At Beehive we therefore believe that every custom panel should be treated as the asset it is and by adhering to our principles of best practice will deliver the organisation greater value, more robust results and more informed decisions.
In the guide we have isolated 7 key principles of Best Practice Quality Panel Management that will make an organisation’s custom panel more effective:
7 key principles of Best Practice Quality Panel Management
- Principle 1 – Diversity and representation – “Obtaining balanced opinions”
- Principle 2 – Validation and enhancement – “Real people, real information”
- Principle 3 – Information accuracy – “Keeping it current and true”
- Principle 4 – Managing engagement – “All people are not the same”
- Principle 5 – Reporting and monitoring – “Panel health”
- Principle 6 – Quality control – “Auditable processes”
- Principle 7 – Compliance – “Keeping it legal”
To obtain your free 24 page guide register in the Beehive Members area – www.beehiveresearch.co.uk/members
Beehive Research Launches
23rd October, 2007 - Posted by Paul Kavanagh - No Comments
Beehive Research Ltd has launched as an independent company specialising in designing, building and managing customer online research panels and communities for its clients. In addition to general online research consultancy, Beehive will also be providing clients with outsourced services for monthly management of their panel(s) and support in building and delivering online research studies and reports.
“Custom online panels are a very effective way for organisations to communicate and obtain feedback and opinion from their clients, customers or even employees. Over the past 3 or 4 years, the number of custom panels and customer communities has been growing, and we see this trend continuing, especially with the excitement that web 2.0 is creating”, says Paul Kavanagh, Director and Founder of Beehive Research Limited.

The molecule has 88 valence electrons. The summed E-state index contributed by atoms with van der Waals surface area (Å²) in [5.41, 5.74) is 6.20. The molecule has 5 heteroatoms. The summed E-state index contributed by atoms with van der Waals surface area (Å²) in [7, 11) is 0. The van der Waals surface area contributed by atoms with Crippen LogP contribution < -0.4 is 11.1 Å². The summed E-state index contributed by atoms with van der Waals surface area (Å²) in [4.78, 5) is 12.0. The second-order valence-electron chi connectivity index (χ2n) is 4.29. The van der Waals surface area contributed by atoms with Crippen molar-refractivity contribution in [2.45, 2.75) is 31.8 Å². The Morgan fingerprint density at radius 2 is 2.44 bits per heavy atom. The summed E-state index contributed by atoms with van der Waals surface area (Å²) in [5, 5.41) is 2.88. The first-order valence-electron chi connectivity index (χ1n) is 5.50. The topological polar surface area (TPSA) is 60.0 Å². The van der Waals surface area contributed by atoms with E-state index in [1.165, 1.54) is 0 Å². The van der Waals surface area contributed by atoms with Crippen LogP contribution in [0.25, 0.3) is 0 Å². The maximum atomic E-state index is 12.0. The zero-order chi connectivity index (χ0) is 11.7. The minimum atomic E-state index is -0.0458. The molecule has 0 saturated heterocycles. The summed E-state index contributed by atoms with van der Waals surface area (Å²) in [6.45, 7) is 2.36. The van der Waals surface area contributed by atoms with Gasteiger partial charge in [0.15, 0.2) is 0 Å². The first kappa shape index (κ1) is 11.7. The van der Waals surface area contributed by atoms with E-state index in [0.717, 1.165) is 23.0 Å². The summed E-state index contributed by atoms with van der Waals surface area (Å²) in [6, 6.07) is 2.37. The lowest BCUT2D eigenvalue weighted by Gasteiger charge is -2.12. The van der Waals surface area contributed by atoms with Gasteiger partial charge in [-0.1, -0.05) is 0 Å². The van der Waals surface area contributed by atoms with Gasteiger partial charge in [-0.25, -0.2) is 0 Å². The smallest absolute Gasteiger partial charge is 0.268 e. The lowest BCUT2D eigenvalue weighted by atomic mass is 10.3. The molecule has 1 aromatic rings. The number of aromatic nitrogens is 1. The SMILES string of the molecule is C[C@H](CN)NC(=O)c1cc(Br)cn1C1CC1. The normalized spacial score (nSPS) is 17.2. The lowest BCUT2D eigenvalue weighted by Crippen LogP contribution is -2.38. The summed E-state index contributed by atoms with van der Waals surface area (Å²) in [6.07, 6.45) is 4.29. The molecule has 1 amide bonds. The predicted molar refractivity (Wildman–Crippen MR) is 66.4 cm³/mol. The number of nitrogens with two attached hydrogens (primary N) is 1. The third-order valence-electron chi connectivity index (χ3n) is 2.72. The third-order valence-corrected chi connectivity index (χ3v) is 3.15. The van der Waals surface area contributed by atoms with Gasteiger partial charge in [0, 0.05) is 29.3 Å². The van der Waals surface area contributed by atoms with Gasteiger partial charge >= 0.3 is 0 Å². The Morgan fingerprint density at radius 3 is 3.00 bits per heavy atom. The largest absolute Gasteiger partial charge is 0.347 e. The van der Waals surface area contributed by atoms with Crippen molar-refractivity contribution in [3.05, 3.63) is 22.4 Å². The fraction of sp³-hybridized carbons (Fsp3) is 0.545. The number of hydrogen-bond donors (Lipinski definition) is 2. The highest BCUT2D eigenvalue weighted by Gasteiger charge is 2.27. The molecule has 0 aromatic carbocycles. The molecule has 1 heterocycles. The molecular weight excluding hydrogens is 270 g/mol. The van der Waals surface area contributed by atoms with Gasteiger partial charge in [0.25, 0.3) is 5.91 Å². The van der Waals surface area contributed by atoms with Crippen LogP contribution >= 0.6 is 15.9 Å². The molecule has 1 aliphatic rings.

With over 7 years experience using online research software, conducting online research studies, building complex online reports and online panels, Beehive is well placed to maximise the value from a client’s investment in online research.
Kavanagh, who previously set up and was Head of Experian’s Canvasse Opinion research team and online panel, has launched Beehive to meet the growing demand from clients for online research services and consultancy.
“This is a really exciting time for us at Beehive. Online research has been expanding rapidly over the last few years and more and more clients have built, or are looking at building their own customer online research panels and communities.”
“Online research, however, is still comparatively young and whilst clients frequently have very experienced internal research teams to deliver insight, they often lack the time, resource or experience to build and manage an online panel or community. Beehive’s services enable researchers to focus more time on delivering insight and ROI to the business.”
Kavanagh stresses though, that Beehive is not a software solution provider, “There are many excellent online software platforms in the marketplace and our role is not to be software designers. Instead, we work with our clients and the software to provide innovative solutions that really meet their business objectives”.